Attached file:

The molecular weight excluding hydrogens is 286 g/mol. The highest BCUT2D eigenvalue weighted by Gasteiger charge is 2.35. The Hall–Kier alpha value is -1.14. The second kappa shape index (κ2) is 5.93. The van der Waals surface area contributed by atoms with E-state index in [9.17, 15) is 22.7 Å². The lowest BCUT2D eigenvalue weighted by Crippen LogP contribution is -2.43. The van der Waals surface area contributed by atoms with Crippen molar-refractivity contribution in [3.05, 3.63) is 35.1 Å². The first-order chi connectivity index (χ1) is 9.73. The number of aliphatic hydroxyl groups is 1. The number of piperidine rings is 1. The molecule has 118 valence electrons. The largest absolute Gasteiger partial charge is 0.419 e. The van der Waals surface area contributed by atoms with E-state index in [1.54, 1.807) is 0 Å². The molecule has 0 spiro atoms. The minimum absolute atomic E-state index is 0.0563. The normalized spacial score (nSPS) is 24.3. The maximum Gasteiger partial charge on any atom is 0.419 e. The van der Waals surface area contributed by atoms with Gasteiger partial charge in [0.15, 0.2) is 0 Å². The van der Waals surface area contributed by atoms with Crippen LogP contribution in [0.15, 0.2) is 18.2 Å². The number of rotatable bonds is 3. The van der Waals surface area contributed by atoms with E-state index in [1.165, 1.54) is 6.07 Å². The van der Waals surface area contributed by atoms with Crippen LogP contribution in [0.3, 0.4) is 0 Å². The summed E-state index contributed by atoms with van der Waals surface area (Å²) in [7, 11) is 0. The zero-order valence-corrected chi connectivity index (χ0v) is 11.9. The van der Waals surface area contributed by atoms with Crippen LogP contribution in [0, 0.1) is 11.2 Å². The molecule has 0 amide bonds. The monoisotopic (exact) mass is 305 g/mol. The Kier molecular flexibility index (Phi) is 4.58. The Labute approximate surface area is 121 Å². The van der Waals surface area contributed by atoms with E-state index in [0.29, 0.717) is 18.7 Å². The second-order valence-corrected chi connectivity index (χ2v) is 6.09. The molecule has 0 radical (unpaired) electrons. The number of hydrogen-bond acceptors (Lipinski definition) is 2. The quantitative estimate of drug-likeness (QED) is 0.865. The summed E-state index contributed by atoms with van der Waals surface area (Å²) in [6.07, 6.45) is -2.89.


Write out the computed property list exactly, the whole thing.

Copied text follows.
The molecular weight excluding hydrogens is 286 g/mol. The highest BCUT2D eigenvalue weighted by Gasteiger charge is 2.35. The Hall–Kier alpha value is -1.14. The second kappa shape index (κ2) is 5.93. The van der Waals surface area contributed by atoms with E-state index in [9.17, 15) is 22.7 Å². The lowest BCUT2D eigenvalue weighted by Crippen LogP contribution is -2.43. The van der Waals surface area contributed by atoms with Crippen molar-refractivity contribution in [3.05, 3.63) is 35.1 Å². The first-order chi connectivity index (χ1) is 9.73. The number of aliphatic hydroxyl groups is 1. The number of piperidine rings is 1. The molecule has 118 valence electrons. The largest absolute Gasteiger partial charge is 0.419 e. The van der Waals surface area contributed by atoms with E-state index in [1.54, 1.807) is 0 Å². The molecule has 0 spiro atoms. The minimum absolute atomic E-state index is 0.0563. The normalized spacial score (nSPS) is 24.3. The maximum Gasteiger partial charge on any atom is 0.419 e. The van der Waals surface area contributed by atoms with Gasteiger partial charge in [0.15, 0.2) is 0 Å². The van der Waals surface area contributed by atoms with Crippen LogP contribution in [0.15, 0.2) is 18.2 Å². The number of rotatable bonds is 3. The van der Waals surface area contributed by atoms with E-state index in [1.165, 1.54) is 6.07 Å². The van der Waals surface area contributed by atoms with Crippen LogP contribution in [0.3, 0.4) is 0 Å². The summed E-state index contributed by atoms with van der Waals surface area (Å²) in [7, 11) is 0. The zero-order valence-corrected chi connectivity index (χ0v) is 11.9. The van der Waals surface area contributed by atoms with Crippen LogP contribution in [0, 0.1) is 11.2 Å². The molecule has 0 amide bonds. The monoisotopic (exact) mass is 305 g/mol. The Kier molecular flexibility index (Phi) is 4.58. The Labute approximate surface area is 121 Å². The van der Waals surface area contributed by atoms with E-state index in [0.29, 0.717) is 18.7 Å². The second-order valence-corrected chi connectivity index (χ2v) is 6.09. The molecule has 0 radical (unpaired) electrons. The number of hydrogen-bond acceptors (Lipinski definition) is 2. The quantitative estimate of drug-likeness (QED) is 0.865. The summed E-state index contributed by atoms with van der Waals surface area (Å²) in [6.07, 6.45) is -2.89.